Brent Williams inducted into the Nova Scotia Country Music Hall of Fame

Brent WIlliams
Liverpool, NS – September 19, 2013 -
 
Legendary Country artist Brent Williams has been inducted into the "Nova Scotia Country Music Hall of Fame" Brent's lengthy career has spanned a 55 year period. A plaque will rest at the Hank Snow museum in Liverpool, NS for fans and public to view.
 

Brent Williams

 
Brent Williams, the youngest of eight children, was born on a small farm in Hassetts, NS on March 25, 1940. Influenced by his mother’s love of music & encouraged by his brother to begin playing guitar, Brent went on to have a professional musical career spanning over 55 years. 
 
He was an original member of the bluegrass band “The Birch Mountain Boys” who toured the Maritime Provinces.  Brent, along with singing partner Harry Cromwell, created “The Brent & Harry Show” and while on the Gaspe Coast in 1963 joined up with the Marcel Martel Show from Drummondville, PQ.   A few years later Brent moved to Toronto and began a solo career in mainstream country. Whether playing at the Matador Club in Dartmouth, on stage at Seneca College in Toronto, as a guest on:  Don Messer’s Jubilee, Country Time, Make Mine Country, CJCH Jamboree, Maritime Playboys Show,  or recording at RCA Studios in Nashville, Brent’s musical talent and charisma leaves his listeners in awe. During the ‘90’s,  Brent’s cross-Canada tours became a regular with the biggest chain store in the world, Wal-Mart. Hosting many of his own stage shows gave him the opportunity to perform his award winning songs, many of which were top 20 chart busters.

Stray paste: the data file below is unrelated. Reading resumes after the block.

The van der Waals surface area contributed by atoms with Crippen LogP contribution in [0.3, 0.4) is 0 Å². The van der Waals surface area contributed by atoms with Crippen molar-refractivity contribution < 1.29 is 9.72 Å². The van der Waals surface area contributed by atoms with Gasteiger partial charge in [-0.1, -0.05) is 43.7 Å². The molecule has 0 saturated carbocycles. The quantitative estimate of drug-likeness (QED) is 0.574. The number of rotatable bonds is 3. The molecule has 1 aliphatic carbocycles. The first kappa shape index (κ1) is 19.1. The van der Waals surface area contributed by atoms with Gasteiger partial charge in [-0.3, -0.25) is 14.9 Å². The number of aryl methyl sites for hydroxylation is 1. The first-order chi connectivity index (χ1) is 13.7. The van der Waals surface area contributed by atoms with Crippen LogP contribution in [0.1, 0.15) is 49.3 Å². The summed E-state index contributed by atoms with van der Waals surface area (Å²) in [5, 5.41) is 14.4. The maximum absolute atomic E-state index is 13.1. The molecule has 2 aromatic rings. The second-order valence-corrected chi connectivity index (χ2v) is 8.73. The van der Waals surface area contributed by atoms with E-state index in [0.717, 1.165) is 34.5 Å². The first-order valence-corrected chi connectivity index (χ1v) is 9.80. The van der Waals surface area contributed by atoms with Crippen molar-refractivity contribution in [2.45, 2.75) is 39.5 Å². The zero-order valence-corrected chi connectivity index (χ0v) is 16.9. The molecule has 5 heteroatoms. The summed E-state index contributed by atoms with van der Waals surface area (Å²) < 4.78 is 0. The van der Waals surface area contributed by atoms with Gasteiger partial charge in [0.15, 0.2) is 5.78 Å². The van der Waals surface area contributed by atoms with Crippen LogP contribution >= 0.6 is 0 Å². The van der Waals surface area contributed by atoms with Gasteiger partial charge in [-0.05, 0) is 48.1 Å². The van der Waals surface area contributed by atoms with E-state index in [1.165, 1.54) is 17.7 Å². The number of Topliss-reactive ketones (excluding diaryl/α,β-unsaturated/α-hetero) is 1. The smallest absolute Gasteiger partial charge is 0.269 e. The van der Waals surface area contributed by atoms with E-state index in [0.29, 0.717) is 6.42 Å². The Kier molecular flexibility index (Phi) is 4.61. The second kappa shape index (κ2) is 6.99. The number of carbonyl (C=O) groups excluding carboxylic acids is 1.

During his career, Brent has shared the stage with numerous well-known artists including: Stompin' Tom, Dave Dudley, Family Brown, Oakridge Boys, Wilburn Brothers, Stoneman Family, Jean Shepard, Osborne Brothers, Prairie Oyster, Terry Carisse, Charlie Louvin, Freddie McKenna, Red Shea, Joyce Seamone, Carroll Baker, Shania Twain, Myrna Lorrie, Vic Mullen, Ned Landry, The Mercy Brothers, and Ronnie Prophet. 
 
Brent was one of the founding members of the Canadian Country Music Association, won the ‘Bon Soo’ Open Fiddle competition, recorded over 20 albums, received a Certificate of Merit (Condor/Marathon Music) Canadian Academy of Recording Arts & Sciences ‘76 & ‘77, and has been nominated for a CCMA award.
 
 
Brent continues to tour throughout the Maritimes and Canada.  For the past 10 years his career has taken a turn toward Gospel - recording and performing as part of his personal ministry. Whether your taste is for Gospel, or rich country vocals accompanied by acoustic guitar, five-string banjo, or picking blue grass or fiddle tunes ranging from old-time to Cajun, Brent Williams does it all.
 
Image credits: Nova Scotia Country Music Hall of Fame, Brent Williams
 
 

Rural Black String Band Music by Charles Wolfe